Something that's not dependent on anyone else; that I get the credit for in my head, as well as the direct benefits of. WHAM, self-esteem.
I talked last time about how there's an "exercise" and a "basic health" component to self-esteem, that are sort of the emotional flipside to the same components of physical health. The above is the exercise — and like physical exercise, it works; you just have to do it!
But let's make a point about the health side, too, because as I said last time, there's no faking or fudging this bit, no more than you can be physically fit while eating only junk food.
Assuming that you've taken the Step II from the last post and recognized that you have emotional needs, and that it's your responsibility to get them met, it's time to figure out what they are.
IV. Determine your emotional needs, and treat them like K-Rails.
This is not as simple as the last one, sadly. Emotional needs can be a real pain in the arse to suss out. Especially if you're not used to thinking or caring about them — again, compare this to someone who's used to eating only junk food; it can be hard for them to realize that broccoli is good for them. Your emotional needs are probably not the things that the thought of losing panics you the most about — they might be, but that might also be your destructive tendencies talking. (For a simplistic example, if you asked a drug addict what they were most afraid of losing, or what was most important to them, what would they say? Yup: the drugs.)
You're not looking for what tastes good, emotionally; you're looking for what makes you healthy. The guidelines for this aren't anywhere near as simple as Ye Olde Food Pyramid, either — lots of people have Ideas about what you *should* need emotionally, but there's a much larger variety of healthy options here, and it can be really difficult to suspend what other people think, or what your culture suggests, and focus on what really works for you.
One thing that I've found helps is to approach it more objectively, by asking the higher-order questions "What do I think the purpose of my life is?" and "What are the responsibilities I want to make sure I'm attending to?" Here's an example of how those answers can translate into emotional needs:
I think the purpose of my life is to accept that I'm alive and be thankful for being here, even when it's hard. [Translation: I need to be at least somewhat at peace, and not feel suicidal.]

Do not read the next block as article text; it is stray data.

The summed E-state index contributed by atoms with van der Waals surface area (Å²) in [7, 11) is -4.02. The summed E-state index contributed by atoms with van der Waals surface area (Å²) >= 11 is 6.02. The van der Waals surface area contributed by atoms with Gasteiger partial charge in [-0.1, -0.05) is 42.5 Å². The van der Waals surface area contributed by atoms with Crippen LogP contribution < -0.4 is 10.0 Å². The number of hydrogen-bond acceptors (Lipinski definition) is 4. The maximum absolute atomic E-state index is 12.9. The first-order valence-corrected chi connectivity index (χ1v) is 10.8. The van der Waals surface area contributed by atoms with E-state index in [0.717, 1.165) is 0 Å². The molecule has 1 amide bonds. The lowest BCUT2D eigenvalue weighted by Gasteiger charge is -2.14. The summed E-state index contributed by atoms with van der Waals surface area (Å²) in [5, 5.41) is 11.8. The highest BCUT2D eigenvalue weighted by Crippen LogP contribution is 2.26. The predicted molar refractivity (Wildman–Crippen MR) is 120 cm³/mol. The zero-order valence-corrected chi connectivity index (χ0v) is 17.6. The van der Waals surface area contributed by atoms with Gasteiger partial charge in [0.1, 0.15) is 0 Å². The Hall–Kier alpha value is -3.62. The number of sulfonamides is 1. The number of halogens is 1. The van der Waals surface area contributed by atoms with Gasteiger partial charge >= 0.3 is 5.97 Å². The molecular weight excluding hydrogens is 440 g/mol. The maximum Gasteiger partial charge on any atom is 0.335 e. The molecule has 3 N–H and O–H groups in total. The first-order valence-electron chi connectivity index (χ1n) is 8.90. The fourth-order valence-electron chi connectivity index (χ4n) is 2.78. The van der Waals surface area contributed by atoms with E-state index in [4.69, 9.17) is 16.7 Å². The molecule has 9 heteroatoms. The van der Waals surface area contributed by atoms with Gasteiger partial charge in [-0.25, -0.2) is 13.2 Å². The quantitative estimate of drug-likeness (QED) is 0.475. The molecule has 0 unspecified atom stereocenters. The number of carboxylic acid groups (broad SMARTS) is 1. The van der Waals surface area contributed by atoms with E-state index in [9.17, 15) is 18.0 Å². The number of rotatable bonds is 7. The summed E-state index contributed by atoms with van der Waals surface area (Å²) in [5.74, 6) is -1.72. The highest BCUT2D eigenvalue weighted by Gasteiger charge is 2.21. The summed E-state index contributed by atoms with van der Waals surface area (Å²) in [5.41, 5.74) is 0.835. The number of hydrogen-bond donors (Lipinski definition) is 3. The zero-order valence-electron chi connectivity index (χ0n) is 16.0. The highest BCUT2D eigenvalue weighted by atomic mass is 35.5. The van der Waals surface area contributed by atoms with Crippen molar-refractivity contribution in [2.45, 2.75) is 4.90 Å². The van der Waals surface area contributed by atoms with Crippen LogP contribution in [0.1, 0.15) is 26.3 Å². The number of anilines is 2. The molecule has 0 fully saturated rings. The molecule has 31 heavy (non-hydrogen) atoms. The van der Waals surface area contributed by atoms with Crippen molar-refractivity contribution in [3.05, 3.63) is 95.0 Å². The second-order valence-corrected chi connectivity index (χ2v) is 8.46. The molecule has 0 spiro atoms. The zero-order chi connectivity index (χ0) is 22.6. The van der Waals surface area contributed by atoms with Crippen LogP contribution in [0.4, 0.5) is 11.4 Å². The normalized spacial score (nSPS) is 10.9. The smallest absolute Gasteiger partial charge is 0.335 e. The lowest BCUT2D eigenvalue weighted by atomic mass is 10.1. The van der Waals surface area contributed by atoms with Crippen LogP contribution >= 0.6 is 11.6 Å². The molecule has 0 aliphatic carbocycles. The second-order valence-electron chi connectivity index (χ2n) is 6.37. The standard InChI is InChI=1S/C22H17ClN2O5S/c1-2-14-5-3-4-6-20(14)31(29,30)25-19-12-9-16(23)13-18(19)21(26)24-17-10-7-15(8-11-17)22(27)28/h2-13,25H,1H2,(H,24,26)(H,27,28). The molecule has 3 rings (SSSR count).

I think my life's purpose is to grow spiritually and to teach others what I've learned. [Translation: I need the freedom to study and pursue spiritual knowledge, and the access to people required to share it.]
I think my life's purpose is to use my skills to produce the best art I'm capable of. [Translation: I need the tools to improve my natural skill, and the time and freedom to make art.]
I feel like it's my responsibility to be a great parent. [Translation: I need the time and energy to spend on/with my children.]
I feel like it's my responsibility to pursue environmental causes and leave the world a better place than it was before me. [Translation: I need the time/energy/money/freedom to pursue those activities, and I need to eschew things from my life that interfere with them.]
I feel like it's my responsibility to not harm anyone with my words or deeds. [Translation: I need to know and understand myself and my behaviors, and to avoid relationships that are inherently harmful.]
Make sense so far?
The next part of this task is to "use them like K-Rails". What I mean by that vernacular is that one's emotional needs should serve as nigh-immovable bumpers that guide your choices: If you slam up against them, you turn. They keep you on a path that you can live with…and they keep you from hating yourself for your choices, even when your choices turn out badly (as they sometimes will, because life is just like that). If you're not going at cross-purposes to your emotional needs, you won't hate your life, even when you make mistakes, even when things don't turn out the way you want, and even when things are utterly disastrous for a time.
Like the Buddhists (or the smart ones anyway) say, real happiness is the kind that doesn't depend on external conditions: Real happiness comes from the fact of existing in the manner which you are. Doing things that *you* find awesome and making sure your emotional needs are met are two things that will lead to real happiness.